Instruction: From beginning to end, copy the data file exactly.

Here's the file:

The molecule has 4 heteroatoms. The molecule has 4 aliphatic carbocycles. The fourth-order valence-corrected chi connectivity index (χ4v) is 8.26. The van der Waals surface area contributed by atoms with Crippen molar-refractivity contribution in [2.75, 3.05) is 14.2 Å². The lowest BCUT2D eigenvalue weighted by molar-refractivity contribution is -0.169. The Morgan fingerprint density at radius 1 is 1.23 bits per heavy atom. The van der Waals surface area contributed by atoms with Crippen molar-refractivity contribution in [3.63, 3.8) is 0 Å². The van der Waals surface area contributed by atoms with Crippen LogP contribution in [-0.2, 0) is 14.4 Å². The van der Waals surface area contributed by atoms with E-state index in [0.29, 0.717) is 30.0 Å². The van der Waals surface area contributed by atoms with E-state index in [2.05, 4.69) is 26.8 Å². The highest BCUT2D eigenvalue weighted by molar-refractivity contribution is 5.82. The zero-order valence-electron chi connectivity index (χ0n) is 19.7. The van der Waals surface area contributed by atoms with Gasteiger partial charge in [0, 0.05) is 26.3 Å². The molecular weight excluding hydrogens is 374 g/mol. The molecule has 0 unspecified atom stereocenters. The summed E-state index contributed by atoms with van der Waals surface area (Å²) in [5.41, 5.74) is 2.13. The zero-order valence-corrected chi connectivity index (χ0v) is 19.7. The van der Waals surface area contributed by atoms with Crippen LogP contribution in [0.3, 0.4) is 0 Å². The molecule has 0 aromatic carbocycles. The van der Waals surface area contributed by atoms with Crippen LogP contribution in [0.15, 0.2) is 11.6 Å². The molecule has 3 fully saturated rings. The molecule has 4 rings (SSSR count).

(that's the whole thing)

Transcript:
The molecule has 4 heteroatoms. The molecule has 4 aliphatic carbocycles. The fourth-order valence-corrected chi connectivity index (χ4v) is 8.26. The van der Waals surface area contributed by atoms with Crippen molar-refractivity contribution in [2.75, 3.05) is 14.2 Å². The lowest BCUT2D eigenvalue weighted by molar-refractivity contribution is -0.169. The Morgan fingerprint density at radius 1 is 1.23 bits per heavy atom. The van der Waals surface area contributed by atoms with Crippen molar-refractivity contribution in [3.63, 3.8) is 0 Å². The van der Waals surface area contributed by atoms with Crippen LogP contribution in [-0.2, 0) is 14.4 Å². The van der Waals surface area contributed by atoms with E-state index in [0.29, 0.717) is 30.0 Å². The van der Waals surface area contributed by atoms with E-state index in [2.05, 4.69) is 26.8 Å². The highest BCUT2D eigenvalue weighted by molar-refractivity contribution is 5.82. The zero-order valence-electron chi connectivity index (χ0n) is 19.7. The van der Waals surface area contributed by atoms with Gasteiger partial charge in [0, 0.05) is 26.3 Å². The molecular weight excluding hydrogens is 374 g/mol. The molecule has 0 unspecified atom stereocenters. The summed E-state index contributed by atoms with van der Waals surface area (Å²) in [5.41, 5.74) is 2.13. The zero-order valence-corrected chi connectivity index (χ0v) is 19.7. The van der Waals surface area contributed by atoms with Crippen LogP contribution in [0.3, 0.4) is 0 Å². The molecule has 0 aromatic carbocycles. The van der Waals surface area contributed by atoms with Crippen LogP contribution in [0.15, 0.2) is 11.6 Å². The molecule has 3 fully saturated rings. The molecule has 4 rings (SSSR count).